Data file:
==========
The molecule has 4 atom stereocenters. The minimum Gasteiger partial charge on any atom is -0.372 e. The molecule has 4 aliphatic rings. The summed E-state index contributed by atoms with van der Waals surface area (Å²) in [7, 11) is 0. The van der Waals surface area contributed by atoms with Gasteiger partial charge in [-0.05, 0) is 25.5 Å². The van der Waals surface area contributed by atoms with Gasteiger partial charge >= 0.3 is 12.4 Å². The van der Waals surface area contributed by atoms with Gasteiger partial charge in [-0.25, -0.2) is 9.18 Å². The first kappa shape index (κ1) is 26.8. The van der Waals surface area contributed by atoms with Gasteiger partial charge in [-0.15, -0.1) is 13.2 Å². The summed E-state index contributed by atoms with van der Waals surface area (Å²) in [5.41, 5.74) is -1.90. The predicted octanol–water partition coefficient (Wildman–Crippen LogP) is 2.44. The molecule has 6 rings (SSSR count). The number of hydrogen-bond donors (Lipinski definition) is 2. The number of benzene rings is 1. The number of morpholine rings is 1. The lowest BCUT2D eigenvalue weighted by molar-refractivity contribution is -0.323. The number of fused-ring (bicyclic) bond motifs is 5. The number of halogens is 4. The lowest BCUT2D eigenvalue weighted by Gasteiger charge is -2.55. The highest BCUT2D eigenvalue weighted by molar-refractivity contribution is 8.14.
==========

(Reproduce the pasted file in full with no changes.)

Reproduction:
The molecule has 4 atom stereocenters. The minimum Gasteiger partial charge on any atom is -0.372 e. The molecule has 4 aliphatic rings. The summed E-state index contributed by atoms with van der Waals surface area (Å²) in [7, 11) is 0. The van der Waals surface area contributed by atoms with Gasteiger partial charge in [-0.05, 0) is 25.5 Å². The van der Waals surface area contributed by atoms with Gasteiger partial charge >= 0.3 is 12.4 Å². The van der Waals surface area contributed by atoms with Gasteiger partial charge in [-0.25, -0.2) is 9.18 Å². The first kappa shape index (κ1) is 26.8. The van der Waals surface area contributed by atoms with Gasteiger partial charge in [-0.15, -0.1) is 13.2 Å². The summed E-state index contributed by atoms with van der Waals surface area (Å²) in [5.41, 5.74) is -1.90. The predicted octanol–water partition coefficient (Wildman–Crippen LogP) is 2.44. The molecule has 6 rings (SSSR count). The number of hydrogen-bond donors (Lipinski definition) is 2. The number of benzene rings is 1. The number of morpholine rings is 1. The lowest BCUT2D eigenvalue weighted by molar-refractivity contribution is -0.323. The number of fused-ring (bicyclic) bond motifs is 5. The number of halogens is 4. The lowest BCUT2D eigenvalue weighted by Gasteiger charge is -2.55. The highest BCUT2D eigenvalue weighted by molar-refractivity contribution is 8.14.